Three Ways Companies Trick You Into Buying Stuff

September 30, 2014

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You probably know a lot of the ways companies trick you into buying stuff . . .like making something 49.99 instead of $50. They CLAIM something’s cheap, like saying a “SMALL $5 fee” instead of just a “$5 fee” . . . and they put an “original” price on something, even though it’s higher than the actual price EVER was. Here are three tricks you might NOT know about.

1.  They put things in tall, skinny packages.  In most cases, they could fit the same product in a short, wide package.  But studies have found that when we see a tall, narrow box, we automatically think there’s more in it.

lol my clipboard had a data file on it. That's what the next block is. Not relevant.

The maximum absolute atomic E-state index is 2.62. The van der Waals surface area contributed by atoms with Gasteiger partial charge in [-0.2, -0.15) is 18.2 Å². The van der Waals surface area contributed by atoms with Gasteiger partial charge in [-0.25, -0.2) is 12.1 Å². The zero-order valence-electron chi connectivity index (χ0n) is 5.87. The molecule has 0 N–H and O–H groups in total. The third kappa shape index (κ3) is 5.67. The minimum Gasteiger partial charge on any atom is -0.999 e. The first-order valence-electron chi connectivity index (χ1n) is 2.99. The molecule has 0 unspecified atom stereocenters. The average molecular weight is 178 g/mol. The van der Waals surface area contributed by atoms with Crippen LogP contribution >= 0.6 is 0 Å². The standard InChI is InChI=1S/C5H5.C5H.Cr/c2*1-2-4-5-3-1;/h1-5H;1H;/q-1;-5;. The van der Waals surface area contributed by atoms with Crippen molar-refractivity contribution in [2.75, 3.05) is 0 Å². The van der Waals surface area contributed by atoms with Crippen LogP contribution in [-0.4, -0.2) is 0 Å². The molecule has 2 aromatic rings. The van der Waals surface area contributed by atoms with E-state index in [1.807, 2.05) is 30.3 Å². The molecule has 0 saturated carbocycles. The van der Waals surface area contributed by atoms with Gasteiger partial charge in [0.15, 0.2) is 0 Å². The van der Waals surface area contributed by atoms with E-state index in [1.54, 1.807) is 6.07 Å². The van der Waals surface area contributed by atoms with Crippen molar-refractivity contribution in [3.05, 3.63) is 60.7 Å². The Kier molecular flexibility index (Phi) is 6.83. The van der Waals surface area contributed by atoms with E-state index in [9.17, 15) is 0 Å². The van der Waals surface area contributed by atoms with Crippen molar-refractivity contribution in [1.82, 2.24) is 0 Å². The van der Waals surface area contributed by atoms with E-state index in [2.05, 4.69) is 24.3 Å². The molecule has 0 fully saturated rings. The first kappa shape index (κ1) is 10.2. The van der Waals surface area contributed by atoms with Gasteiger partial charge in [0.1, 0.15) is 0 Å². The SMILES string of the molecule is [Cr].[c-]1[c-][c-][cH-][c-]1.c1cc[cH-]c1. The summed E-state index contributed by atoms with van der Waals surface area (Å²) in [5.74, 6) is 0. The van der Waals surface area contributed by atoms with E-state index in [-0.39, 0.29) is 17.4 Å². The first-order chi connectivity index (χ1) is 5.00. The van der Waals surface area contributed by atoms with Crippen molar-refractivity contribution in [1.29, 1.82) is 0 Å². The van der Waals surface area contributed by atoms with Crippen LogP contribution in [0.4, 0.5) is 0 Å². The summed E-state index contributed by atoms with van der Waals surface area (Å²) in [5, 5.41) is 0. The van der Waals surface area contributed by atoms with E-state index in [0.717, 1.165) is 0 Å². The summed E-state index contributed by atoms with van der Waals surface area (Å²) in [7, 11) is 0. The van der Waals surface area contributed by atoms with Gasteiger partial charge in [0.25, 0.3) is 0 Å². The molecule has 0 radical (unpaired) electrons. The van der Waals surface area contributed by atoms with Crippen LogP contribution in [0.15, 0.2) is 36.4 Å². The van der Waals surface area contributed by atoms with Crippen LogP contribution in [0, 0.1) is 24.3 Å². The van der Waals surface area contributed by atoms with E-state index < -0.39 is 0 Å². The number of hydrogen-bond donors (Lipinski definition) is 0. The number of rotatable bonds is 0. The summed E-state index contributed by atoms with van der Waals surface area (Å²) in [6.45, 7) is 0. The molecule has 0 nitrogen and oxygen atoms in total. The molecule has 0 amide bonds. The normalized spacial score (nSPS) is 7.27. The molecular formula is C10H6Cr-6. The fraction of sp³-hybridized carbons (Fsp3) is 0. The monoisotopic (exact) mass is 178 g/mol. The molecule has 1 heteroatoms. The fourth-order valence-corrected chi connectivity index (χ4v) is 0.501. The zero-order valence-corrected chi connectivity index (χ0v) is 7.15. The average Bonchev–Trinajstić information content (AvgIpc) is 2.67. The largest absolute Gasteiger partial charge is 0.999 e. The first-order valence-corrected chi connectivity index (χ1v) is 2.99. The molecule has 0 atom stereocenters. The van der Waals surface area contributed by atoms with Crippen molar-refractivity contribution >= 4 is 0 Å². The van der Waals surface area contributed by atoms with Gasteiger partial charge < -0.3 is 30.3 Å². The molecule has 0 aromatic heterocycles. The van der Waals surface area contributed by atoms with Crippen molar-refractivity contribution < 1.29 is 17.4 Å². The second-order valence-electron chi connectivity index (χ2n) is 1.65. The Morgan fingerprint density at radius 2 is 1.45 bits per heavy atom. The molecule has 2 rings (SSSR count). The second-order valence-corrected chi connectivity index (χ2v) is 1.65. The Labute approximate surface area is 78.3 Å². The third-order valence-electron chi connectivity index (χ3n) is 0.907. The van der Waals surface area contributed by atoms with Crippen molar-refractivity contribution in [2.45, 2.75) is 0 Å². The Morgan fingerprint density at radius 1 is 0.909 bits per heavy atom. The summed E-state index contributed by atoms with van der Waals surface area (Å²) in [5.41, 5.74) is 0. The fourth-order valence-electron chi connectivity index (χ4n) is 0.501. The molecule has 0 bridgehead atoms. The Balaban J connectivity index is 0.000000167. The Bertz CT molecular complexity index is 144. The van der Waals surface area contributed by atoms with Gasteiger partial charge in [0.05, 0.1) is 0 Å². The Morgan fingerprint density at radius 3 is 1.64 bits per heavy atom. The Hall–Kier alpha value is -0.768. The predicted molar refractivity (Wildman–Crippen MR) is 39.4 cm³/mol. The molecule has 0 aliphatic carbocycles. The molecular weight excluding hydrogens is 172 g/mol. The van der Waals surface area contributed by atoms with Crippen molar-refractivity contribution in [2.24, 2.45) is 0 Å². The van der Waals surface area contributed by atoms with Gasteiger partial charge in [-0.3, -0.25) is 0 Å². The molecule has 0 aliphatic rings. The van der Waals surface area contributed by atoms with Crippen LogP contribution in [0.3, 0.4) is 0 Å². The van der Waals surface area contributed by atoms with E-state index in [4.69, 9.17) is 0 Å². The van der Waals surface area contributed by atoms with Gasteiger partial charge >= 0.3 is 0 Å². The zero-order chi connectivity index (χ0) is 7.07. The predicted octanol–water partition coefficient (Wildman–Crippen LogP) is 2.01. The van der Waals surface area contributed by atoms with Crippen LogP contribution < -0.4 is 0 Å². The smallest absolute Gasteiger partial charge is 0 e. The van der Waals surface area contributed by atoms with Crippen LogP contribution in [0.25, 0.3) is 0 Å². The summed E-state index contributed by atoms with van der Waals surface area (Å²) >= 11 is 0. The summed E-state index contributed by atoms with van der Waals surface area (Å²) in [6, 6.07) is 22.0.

2.  They CLAIM something’s cheap, and we believe it.  In a 2007 study, researchers offered overnight shipping for “a $5 fee.”  Then they changed the ad so it said “a SMALL $5 fee” . . . and suddenly 20% more people were interested.

3.  Price anchoring.  That’s the term they use when they put a price on something that’s way higher than they EVER planned on selling it for.

Like at a clothing store, you might see a tag that says the “original” price was $56.  But in reality, the store NEVER sold it for that price.  They just put it on there, because then you see $32 and think it’s a DEAL.

JCPenny actually stopped doing it for a while in 2012.  But their sales dropped so much, the CEO got fired for it.